Microsoft Reveals Its Product Roadmap, Issues Windows Server 2003 Warning
The news that the next version of Windows Server and System Center won't come until next year caught many off guard who were under the impression one would come later this year. Microsoft brought its enterprise product roadmap into fuller view with that announcement and the promise of a new version of SharePoint Server later this year.
This latest information came at a fortuitous time for my colleague Gladys Rama, who was putting the finishing touches on the updated 2015 Microsoft Product Roadmap for sister publication Redmond Channel Partner. Check it out if you want to know planned release dates for anything noteworthy to an IT pro from Microsoft.
As for the delay of Windows Server v.Next, ordinarily it would seem par for the course. But after releasing Windows Server 2012 R2 just a year after Windows Server 2012 and messaging that Microsoft was moving toward a faster release cadence, it was more surprising. Whether by design or otherwise, the news removes a key decision point for IT pros who were considering waiting for the new Windows Server to come out before migrating their Windows Server 2003-based systems.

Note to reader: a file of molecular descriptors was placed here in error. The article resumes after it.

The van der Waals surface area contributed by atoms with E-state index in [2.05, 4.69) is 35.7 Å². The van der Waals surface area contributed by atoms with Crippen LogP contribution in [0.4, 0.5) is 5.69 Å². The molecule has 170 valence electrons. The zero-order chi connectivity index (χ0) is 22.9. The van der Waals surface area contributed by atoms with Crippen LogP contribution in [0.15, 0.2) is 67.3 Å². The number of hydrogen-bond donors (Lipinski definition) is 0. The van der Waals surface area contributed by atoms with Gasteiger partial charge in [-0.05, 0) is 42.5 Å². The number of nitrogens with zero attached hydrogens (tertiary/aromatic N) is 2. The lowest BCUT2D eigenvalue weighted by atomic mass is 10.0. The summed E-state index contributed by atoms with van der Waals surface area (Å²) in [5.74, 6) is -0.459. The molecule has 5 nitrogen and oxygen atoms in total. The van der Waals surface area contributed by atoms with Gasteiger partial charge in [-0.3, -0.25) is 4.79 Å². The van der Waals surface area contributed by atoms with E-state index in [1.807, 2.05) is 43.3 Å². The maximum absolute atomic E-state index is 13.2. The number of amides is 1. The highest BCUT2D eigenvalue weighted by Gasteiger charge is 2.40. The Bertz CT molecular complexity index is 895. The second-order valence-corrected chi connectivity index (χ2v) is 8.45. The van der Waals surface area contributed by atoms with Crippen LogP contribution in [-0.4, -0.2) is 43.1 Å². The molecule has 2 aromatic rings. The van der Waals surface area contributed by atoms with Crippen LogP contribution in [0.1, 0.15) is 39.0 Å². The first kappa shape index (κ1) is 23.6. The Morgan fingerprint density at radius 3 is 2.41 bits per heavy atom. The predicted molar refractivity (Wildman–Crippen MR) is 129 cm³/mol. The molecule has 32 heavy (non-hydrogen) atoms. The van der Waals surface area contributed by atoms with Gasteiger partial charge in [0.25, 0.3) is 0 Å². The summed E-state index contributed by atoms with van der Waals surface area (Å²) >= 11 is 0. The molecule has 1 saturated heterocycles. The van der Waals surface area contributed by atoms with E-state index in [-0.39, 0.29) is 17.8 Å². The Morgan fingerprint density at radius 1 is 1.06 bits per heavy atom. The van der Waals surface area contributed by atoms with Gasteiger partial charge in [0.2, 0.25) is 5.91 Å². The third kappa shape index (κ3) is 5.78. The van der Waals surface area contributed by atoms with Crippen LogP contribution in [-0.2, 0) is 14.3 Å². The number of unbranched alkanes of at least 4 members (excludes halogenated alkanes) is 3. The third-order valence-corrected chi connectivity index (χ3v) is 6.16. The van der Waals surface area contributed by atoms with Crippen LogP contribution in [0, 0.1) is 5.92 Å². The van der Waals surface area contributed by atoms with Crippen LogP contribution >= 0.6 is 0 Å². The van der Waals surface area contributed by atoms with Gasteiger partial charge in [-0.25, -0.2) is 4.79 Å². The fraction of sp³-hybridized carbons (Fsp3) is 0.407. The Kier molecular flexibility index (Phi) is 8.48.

As soon as Microsoft got the word out that the new Windows Server is on next year's calendar, it issued another reminder that Windows Server 2003's end of support is less than six months away. Takeshi Numoto, corporate VP for cloud and enterprise marketing, gave the latest nudge this week in a blog post once again warning of the risks of running the unsupported operating system after the July 14 deadline.
"Windows Server 2003 instances will, of course, continue to run after end of support," he noted. "However, running unsupported software carries significant security risks and may result in costly compliance violations. As you evaluate security risks, keep in mind that even a single unpatched server can be a point of vulnerability for your entire infrastructure."
Microsoft has urged customers to migrate to Windows Server 2012 R2 and, where customers feel it makes sense, consider a cloud service such as Office 365 to replace Exchange Server on-premises as well as Azure or other cloud infrastructure or platform services to run database applications, SharePoint and other applications.
Did the news that Windows Server v.Next have any impact on your Windows Server 2003 migration plans? Or was the prospect of it possibly coming later this year too close for comfort for your planning purposes?
Posted by Jeffrey Schwartz on 02/06/2015 at 4:05 PM